But think broadly about what makes a place home.
“The main thing for the child visiting is that they feel like they are part of the family, and other members of the family see them that way, too,” Blackstone said, explaining that you should give your child chores, even if they are only visiting occasionally.
My parents divorced when I was little, and as a kid, it bothered me that when I went to my father’s house, we had only grape jelly and white bread, presumably what my stepfamily preferred.
I am a strawberry and whole wheat kind of person, and not having that available made me feel like I was a visitor, not an integral part of the household. A request from the 11-year-old me: If you become a stepparent and do the grocery shopping, ask your stepchildren what kind of food they want in the fridge.
DON'T BATTLE OVER RULES
This may be a tad controversial, but forget about having the same rules in both houses. If you and your ex could agree on how to parent, you probably wouldn’t be getting divorced.
Also, while I may be slightly traumatised by the grape jelly situation, I can confirm that I grew up with totally different rules in my parents’ homes, and it didn’t affect me. My dad let us stay up late, watch R-rated movies and shower not so much – awesome.
Ross said that other than safety issues, when parents try to have the same rules at both houses, it leads to unnecessary conflict. Parents battling about things like chores or bedtime, she said, risks forcing the children to choose one side and possibly feeling disloyal to the other parent.
Some worry that this could cause confusion, but Ross said she thinks children can handle that.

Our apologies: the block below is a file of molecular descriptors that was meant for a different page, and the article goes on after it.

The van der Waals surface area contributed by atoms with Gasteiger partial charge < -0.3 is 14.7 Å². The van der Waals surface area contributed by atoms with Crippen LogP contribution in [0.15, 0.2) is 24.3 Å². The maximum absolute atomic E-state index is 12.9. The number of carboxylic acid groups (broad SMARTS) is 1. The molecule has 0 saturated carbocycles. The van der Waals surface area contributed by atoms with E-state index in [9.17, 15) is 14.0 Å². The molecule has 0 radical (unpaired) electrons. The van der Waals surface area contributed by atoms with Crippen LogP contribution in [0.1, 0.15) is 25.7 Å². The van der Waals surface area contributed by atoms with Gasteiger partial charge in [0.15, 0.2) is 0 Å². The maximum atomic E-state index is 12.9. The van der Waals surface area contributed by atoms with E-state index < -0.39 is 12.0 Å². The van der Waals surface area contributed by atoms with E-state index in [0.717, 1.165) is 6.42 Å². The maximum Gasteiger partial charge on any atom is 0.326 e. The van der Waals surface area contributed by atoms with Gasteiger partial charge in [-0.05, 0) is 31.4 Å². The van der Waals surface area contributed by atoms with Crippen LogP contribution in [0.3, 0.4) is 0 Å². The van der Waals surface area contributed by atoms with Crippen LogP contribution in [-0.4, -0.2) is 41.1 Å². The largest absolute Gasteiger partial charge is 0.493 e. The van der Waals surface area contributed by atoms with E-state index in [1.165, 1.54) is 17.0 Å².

“Children live all the time with different rules,” she said. “The rules at school are slightly different than the rules at home, and they adjust to that.”
CONSIDER YOUNG ADULT CHILDREN
A reader asked that we address how divorcing parents who have young adult children should handle this.
Blackstone said that it can be upsetting and confusing for those whose parents separate when they are off at college. “Imagine coming home on the holidays and not knowing where to go,” she said.
This age group might also feel like the separation changes everything they believed about their childhood, Ross said.
They suggested that those parents sit down with their adult children and talk it through, acknowledging that it must be difficult for them.
None of this is easy. My children have experienced their parents move four times in the past few years. In our multiple moves, my ex and I continued to live close to one another, which has been good for Isaac and his brother, Aarav. And each time, my ex and I hopefully learned from earlier mistakes.
On my last move, my boys developed a strategy for how to handle their Legos. They would pack them in boxes, which would not go on the moving truck. I would take those boxes and deliver the Legos myself.
When we unpacked, some of their Lego creations had indeed broken. At first, Isaac was disappointed and really frustrated. But then he realised he had only one option: To rebuild.
By Hanna Ingber © 2022 The New York Times
This article originally appeared in The New York Times.